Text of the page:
If you are into 3D, you often hear the term 3D rendering. And if you are new to it, you may be wondering what 3D rendering means. You may get a different meaning for it, but they all boils down to the process of creating an image based on 3-dimensional data stored within a computer. It is a creative process similar to photography or cinematography where lighting, staging scenes and images exist.
The term rendering refers to the mathematical calculations made by the 3d software’s rendering engine that translate the scene to its finalized 2D image. There are two major types of rendering where the speed at which images are computed and finalized differentiate them from one another.
3D Rendering Types
- Real-Time 3D Rendering – this type of rendering is mostly used in gaming and interactive graphics, where images must be computed from 3D information at an incredibly rapid pace.
- Interactivity: Because it is impossible to predict exactly how a player will interact with the game environment, images must be rendered in “real-time” as the action unfolds.
- Speed Matters: In order for a motion to appear fluid, a minimum of 18 – 20 frames per second must be rendered to the screen. Anything less than this and action will appear choppy.
- The methods: Real-time rendering is drastically improved by dedicated graphics hardware (GPUs), and by pre-compiling as much information as possible. A great deal of a game environment’s lighting information is pre-computed and “baked” directly into the environment’s texture files to improve render speed.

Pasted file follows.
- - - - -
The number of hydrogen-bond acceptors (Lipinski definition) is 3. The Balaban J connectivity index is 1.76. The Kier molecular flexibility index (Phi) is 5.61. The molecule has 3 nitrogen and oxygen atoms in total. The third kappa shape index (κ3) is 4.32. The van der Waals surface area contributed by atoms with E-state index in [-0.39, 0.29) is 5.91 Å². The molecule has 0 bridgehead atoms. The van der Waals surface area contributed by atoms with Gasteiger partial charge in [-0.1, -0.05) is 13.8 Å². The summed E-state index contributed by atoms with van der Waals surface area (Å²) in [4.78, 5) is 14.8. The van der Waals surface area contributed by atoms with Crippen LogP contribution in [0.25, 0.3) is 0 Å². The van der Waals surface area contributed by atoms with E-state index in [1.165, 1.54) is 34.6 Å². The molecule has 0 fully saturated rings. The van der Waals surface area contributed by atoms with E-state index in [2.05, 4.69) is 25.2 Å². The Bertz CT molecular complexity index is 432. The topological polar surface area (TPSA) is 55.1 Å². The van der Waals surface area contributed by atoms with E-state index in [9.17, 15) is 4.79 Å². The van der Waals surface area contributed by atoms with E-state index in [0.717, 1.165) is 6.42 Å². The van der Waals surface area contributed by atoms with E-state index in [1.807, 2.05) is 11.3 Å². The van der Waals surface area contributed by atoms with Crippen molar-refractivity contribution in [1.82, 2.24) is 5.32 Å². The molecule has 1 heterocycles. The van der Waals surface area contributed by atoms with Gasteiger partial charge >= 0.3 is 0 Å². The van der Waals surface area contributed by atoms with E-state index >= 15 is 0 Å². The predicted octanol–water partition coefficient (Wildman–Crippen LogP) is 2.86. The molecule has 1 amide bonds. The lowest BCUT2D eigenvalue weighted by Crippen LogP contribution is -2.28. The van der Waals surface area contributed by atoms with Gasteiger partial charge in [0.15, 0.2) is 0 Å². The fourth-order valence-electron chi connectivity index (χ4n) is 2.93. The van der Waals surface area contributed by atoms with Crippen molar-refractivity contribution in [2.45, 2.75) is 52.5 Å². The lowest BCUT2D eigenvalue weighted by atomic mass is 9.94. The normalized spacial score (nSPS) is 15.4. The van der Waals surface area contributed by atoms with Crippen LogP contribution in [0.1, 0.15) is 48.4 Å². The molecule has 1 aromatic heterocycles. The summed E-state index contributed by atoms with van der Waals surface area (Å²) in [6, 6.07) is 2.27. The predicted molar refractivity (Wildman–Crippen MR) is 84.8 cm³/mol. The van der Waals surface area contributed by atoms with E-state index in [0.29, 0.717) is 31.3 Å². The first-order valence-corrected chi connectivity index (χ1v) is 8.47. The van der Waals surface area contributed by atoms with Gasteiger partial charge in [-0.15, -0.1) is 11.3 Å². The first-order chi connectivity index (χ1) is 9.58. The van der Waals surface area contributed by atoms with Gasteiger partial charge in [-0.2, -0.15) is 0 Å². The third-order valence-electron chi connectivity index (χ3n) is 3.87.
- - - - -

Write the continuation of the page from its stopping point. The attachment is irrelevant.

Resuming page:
- Offline or Pre-Rendering – this type of rendering is used in situations where speed is less of an issue, with calculations typically performed using multi-core CPUs rather than dedicated graphics hardware.
- Predictability: Offline rendering is seen most frequently in animation and effects work where visual complexity and photorealism are held to a much higher standard. Since there is no unpredictability as to what will appear in each frame, large studios have been known to dedicate up to 90 hours render time to individual frames.
- Photorealism: Because offline rendering occurs within an open-ended timeframe, higher levels of photorealism can be achieved than with real-time rendering. Characters, environments, and their associated textures and lights are typically allowed higher polygon counts, and 4k (or higher) resolution texture files.
3D Rendering Software
Since rendering relies on incredibly sophisticated calculations, today’s 3d software provides easy to understand parameters that make it possible for an artist to never need to deal with the underlying mathematics. A render engine is included with every major 3D software suite, and most of them include material and lighting packages that make it possible to achieve stunning levels of photorealism.
2 most common render engines:
- Mental Ray – Packaged with Autodesk Maya. Mental Ray is incredibly versatile, relatively fast, and probably the most competent renderer for character images that need subsurface scattering. Mental Ray uses a combination of raytracing and “global illumination” (radiosity).
- V-Ray – You normally see V-Ray used in conjunction with 3DS Max—together the pair is absolutely unrivaled for architectural visualization and environment rendering. Chief advantages of VRay over its competitor are its lighting tools and extensive materials library for arch-viz.